Violence in America

Violence and how it is handled defines both a culture and a country. We have seen too much of it lately in America. Our police are less safe, the black culture is more vulnerable and gun control is again on the agenda in our Congress. It does no good to remind ourselves about the Vietnam War, two world wars, the Civil War that almost destroyed our country and going back in time to various dictators, inquisitions and other horrors leading us to think that this is the way the world is. It brings no understanding, no consolation. Violence appears to stalk us on a daily basis. How do we put all of this in perspective without minimizing the recent events in Dallas, TX?

I had an ex-husband who suffered extreme violence at the hand of his father when he was growing up. His father hung him in a gunny sack on a tree all day one time for being disobedient. He snuck out of the house one night only to find his father’s fist waiting for him when he climbed back in the window. He had been sexually abused when he was five and became a sexual abuse perpetrator, sexually abusing both his sister and his daughter for many years.  The violence he grew up with defined who he became as an adult. It is my belief that the majority of violent perpetrators were abused as children. Does that excuse them from their actions as adults? A resounding NO is my response. I too was physically and sexually abused in my growing up years. But my actions turned inward. I never took it out on others but I took it out on myself: I chose to live with three different husbands who were all in the realm of domestic violence, I had two nervous breakdowns after failed suicide attempts, I was arrested for drunk driving in my mid-thirties. I suffered from insomnia, low self-esteem, continual suicide attempts, had weak boundaries, was addicted to sex and to relationships and I was manic depressive. That was the legacy my father left me.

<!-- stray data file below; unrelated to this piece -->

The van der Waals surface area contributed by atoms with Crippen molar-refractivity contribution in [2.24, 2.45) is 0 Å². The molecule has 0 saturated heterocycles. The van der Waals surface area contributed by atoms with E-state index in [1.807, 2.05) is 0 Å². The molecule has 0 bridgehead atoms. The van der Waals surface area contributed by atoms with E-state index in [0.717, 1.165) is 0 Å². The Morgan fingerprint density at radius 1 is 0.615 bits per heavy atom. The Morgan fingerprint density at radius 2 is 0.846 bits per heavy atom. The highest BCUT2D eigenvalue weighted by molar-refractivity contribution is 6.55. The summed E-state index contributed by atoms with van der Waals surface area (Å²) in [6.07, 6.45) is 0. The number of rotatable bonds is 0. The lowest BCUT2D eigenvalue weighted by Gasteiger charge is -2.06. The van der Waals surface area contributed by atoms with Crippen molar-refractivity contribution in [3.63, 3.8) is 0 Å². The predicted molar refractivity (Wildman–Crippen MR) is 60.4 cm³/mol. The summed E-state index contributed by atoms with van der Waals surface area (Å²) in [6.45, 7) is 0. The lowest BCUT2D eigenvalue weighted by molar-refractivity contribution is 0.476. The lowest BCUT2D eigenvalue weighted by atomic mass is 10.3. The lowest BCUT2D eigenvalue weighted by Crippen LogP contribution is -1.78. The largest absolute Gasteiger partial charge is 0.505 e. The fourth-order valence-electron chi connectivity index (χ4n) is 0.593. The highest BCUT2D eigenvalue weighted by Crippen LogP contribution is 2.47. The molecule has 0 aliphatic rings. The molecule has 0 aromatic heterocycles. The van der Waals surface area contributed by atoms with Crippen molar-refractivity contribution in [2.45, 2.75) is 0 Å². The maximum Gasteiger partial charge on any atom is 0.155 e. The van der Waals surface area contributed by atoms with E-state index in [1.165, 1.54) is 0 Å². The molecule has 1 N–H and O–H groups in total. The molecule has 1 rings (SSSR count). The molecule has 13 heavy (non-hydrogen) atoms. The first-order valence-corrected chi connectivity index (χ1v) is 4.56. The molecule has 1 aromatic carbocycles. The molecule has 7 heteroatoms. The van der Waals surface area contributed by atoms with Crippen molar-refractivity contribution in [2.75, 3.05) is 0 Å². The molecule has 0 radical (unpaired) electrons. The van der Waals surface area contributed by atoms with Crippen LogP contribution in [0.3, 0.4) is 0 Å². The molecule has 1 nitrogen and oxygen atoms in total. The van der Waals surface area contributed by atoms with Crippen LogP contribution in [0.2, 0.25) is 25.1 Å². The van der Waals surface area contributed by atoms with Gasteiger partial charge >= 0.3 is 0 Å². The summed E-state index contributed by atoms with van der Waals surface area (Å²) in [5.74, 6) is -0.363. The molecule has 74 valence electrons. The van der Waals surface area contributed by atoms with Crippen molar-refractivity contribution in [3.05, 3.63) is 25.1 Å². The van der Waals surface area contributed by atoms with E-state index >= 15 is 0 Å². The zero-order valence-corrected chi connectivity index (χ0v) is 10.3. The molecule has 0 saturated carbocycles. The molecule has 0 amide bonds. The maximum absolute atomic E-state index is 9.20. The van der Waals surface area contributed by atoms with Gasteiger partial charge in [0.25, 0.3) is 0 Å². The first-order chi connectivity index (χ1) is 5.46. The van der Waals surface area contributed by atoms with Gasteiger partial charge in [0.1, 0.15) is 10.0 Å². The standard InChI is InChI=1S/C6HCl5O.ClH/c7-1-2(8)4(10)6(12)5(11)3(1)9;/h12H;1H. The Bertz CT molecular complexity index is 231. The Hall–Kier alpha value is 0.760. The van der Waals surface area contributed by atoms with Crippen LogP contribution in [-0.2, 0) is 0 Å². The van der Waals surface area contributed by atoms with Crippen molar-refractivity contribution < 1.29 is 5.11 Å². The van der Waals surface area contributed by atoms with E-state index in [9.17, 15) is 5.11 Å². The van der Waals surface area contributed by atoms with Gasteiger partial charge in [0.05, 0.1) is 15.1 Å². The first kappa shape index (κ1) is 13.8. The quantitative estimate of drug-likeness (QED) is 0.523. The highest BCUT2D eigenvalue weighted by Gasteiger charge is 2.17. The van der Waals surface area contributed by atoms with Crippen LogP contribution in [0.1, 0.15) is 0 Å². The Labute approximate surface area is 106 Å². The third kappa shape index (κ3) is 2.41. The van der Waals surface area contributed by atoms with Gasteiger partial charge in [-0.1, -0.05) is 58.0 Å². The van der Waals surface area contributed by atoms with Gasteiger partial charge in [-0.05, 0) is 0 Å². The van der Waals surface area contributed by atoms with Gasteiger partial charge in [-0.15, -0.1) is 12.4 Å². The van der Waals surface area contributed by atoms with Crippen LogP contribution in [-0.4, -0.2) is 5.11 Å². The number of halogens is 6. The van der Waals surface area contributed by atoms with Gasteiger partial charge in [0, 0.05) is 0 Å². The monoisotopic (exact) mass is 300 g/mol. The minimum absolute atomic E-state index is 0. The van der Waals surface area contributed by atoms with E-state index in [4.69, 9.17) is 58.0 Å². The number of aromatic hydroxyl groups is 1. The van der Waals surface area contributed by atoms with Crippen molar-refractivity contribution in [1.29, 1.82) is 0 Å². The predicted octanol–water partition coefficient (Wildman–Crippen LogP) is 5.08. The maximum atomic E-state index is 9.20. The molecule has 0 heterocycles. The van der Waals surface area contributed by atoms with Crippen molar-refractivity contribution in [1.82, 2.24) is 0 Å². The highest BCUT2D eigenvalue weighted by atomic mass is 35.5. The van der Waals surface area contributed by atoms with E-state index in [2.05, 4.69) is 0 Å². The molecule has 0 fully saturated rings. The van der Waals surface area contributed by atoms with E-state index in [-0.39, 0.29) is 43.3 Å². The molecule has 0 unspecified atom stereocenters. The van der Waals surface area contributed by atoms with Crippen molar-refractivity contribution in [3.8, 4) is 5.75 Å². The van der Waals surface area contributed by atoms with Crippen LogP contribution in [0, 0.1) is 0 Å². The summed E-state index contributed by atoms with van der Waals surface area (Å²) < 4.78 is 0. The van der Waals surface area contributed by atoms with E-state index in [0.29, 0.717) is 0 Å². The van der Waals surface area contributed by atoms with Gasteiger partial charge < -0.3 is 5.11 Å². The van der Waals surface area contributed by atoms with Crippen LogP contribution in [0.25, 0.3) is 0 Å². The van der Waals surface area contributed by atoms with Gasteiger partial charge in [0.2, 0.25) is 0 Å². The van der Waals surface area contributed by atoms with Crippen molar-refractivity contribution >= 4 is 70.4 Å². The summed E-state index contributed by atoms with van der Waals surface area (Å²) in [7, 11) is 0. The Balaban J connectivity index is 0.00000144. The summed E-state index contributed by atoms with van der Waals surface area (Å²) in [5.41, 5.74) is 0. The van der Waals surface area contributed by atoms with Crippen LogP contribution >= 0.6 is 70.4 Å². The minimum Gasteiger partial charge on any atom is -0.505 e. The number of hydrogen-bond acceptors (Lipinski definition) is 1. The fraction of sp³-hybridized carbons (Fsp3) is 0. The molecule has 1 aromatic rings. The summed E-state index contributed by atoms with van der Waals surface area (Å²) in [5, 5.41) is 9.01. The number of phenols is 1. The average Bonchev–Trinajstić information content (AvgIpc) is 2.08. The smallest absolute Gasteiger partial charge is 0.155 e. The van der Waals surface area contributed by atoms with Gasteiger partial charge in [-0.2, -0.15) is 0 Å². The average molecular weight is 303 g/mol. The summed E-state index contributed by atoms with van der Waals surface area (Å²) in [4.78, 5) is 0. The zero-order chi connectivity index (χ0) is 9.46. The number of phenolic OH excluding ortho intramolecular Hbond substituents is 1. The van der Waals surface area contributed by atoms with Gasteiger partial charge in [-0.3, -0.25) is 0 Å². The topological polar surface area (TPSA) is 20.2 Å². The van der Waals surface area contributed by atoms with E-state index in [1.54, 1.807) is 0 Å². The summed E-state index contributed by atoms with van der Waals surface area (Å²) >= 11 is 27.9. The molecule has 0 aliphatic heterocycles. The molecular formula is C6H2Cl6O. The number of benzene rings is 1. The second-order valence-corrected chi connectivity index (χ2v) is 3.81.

The perpetrators of violence against police in our country that is taking on epidemic proportions may have suffered as a child but they had a choice to turn their life around. I heard a comment one time about how whenever someone strikes you the first message you receive is that you are not okay. Violence begets violence. What we receive we give in return. The maturity level of a victim of child abuse stops at the age they were abused. I was thirteen when my abuse began and I stayed that age of maturity until I started recovery. Then, as time progress I could feel myself growing until at the end of recovery I had recaptured the level of maturity that my age defined.

How do we deal with fear of terrorists? How do we heal from violence in Dallas after five police officers were murdered? As the mother of a 15 year veteran of the LAPD and the grandmother of a Police Officer as well, this especially hits me where my heart is.

Emmett Fox, author of The Sermon on the Mount, wrote words that I consider so important in my own spiritual growth that I have them taped to my computer monitor. “If you can raise your consciousness about the limitations of the physical plane in connection with the matter that troubles you then the conditions on that plane will change, and in some utterly unforeseen and normally impossible manner, the tragedy will melt away and to the advantage of all parties to the case.”  To me, he’s speaking about prayer, something I do all day long. When I am particularly troubled I remember Abraham Lincoln’s words, “I have been driven many times upon my knees by the overwhelming conviction that I had nowhere else to go. My own wisdom and that of all about me seemed insufficient for that day.” Few people in history have carried as heavy a load as was upon Abraham Lincoln’s shoulders.

We will survive the anguish of Dallas. We will continue to fight terrorism on a daily basis. We will heal from our own troubles. Life will go on but we will have become wiser and more mature as the result of the painful incidents that have been handed to our country. This too shall pass.

We will go forward in life hoping that all will be well. And when it isn’t we too will be driven to our knees. It is our only solace.

 

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